Geothermal energy

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Geothermal energy (from the Greek roots geo, meaning earth, and thermos, meaning heat) is energy made by heat inside the Earth's crust.[1] It's clean and sustainable. This geothermal energy comes from radioactive decay of minerals, and from solar energy taken in at the surface. Resources of geothermal energy range from the shallow ground to hot water and hot rock found a few miles beneath the Earth's surface, and down even deeper to the extremely high temperatures of molten rock called magma. It has been used for bathing from Paleolithic times, but is now better known for making electricity.[1]

All over the world, geothermal energy has been used to make about 10 gigawatts of electricity in 2007, and give 0.3% of the electricity needed around the world. When used to generate electricity, geothermal power plants typically offer constant output.[2]

Geothermal energy is also used directly for district heating, or in other heating and cooling applications. Buildings in Iceland are heated in this way from the country's many geothermal sites.

Power plants and thermal applications of geothermal energy are mature technologies, whereas enhanced geothermal systems (EGS) projects are a new type of application.[2]

Almost everywhere, the shallow ground or upper 10 feet of the Earth's surface maintains a nearly constant temperature between 50° and 60°F (10° and 16°C). Geothermal heat pumps can tap into this resource to heat and cool buildings. A geothermal heat pump system consists of a heat pump, an air delivery system (ductwork), and a heat exchanger - a system of pipes buried in the shallow ground near the building. In the winter, the heat pump removes heat from the heat exchanger and pumps it into the indoor air delivery system. In the summer, the process is reversed, and the heat pump moves heat from the indoor air into the heat exchanger. The heat removed from the indoor air during the summer can also be used to provide a free source of hot water. Geothermal Energy: The Earth's heat - called geothermal energy - escapes as steam at a hot springs in Nevada.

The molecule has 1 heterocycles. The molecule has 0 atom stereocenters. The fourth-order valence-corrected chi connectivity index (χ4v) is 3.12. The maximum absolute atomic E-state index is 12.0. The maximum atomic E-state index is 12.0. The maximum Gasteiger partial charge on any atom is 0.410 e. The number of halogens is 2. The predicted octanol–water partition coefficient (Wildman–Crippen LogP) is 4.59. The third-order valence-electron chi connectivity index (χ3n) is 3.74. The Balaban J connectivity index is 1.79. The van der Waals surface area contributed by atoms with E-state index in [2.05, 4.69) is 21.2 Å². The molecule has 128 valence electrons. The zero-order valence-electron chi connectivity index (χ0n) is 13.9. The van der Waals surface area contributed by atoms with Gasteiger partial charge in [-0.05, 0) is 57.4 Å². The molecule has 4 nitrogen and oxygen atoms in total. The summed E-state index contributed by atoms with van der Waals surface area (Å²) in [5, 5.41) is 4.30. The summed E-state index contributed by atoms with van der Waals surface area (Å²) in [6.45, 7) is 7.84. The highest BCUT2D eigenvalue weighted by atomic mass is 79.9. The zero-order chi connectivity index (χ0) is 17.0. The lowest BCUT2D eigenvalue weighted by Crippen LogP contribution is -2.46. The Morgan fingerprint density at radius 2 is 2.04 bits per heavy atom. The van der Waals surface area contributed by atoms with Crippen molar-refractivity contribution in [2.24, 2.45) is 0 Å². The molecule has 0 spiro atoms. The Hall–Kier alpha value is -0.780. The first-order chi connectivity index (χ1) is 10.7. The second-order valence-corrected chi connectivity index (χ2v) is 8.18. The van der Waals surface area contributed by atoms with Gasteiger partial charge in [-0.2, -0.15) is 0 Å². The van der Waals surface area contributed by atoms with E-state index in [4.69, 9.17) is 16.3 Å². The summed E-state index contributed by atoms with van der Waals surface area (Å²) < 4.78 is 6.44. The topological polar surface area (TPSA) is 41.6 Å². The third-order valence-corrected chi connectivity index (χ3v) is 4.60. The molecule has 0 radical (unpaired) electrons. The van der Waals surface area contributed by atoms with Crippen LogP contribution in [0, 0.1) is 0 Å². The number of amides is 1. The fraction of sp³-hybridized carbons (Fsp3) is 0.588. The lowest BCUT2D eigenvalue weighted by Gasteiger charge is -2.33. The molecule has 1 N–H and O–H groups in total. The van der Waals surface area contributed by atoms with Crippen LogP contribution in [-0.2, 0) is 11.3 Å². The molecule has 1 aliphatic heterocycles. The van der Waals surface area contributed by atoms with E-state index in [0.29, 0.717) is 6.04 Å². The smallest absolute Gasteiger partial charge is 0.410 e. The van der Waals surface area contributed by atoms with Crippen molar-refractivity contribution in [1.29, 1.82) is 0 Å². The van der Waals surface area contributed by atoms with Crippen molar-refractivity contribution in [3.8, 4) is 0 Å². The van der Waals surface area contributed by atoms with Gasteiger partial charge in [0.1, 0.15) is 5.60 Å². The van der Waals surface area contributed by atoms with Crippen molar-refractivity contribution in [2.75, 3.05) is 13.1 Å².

In the United States, most geothermal reservoirs of hot water are in the western states, Alaska, and Hawaii. Wells can be drilled into underground reservoirs for the generation of electricity. Some geothermal power plants use the steam from a reservoir to power a turbine / generator, while others use the hot water to boil a working fluid that vaporizes and then turns a turbine. Hot water near the surface of Earth can be used directly for heat. Direct-use applications include heating buildings, growing plants in greenhouses, drying crops, heating water at fish farms, and several industrial processes such as pasteurizing milk.

Hot dry rock resources occur at depths of 3 to 5 miles everywhere beneath the Earth's surface and at lesser depths in certain areas. Access to these resources involves injecting cold water down one well, circulating it through hot fractured rock, and drawing off the heated water from another well. Currently, there are no commercial applications of this technology. Existing technology also does not yet allow recovery of heat directly from magma, the very deep and most powerful resource of geothermal energy.

References[change | edit source]

  1. 1.0 1.1 Earth Science. United States of America: Holt, Rinehart and Winston. 2001. pp. 211. ISBN 0-03-055667-8.
  2. 2.0 2.1 IPCC (2011). "Special Report Renewable Energy Sources". p. 4. http://srren.ipcc-wg3.de/report/srren-spm-fd4.

Other websites[change | edit source]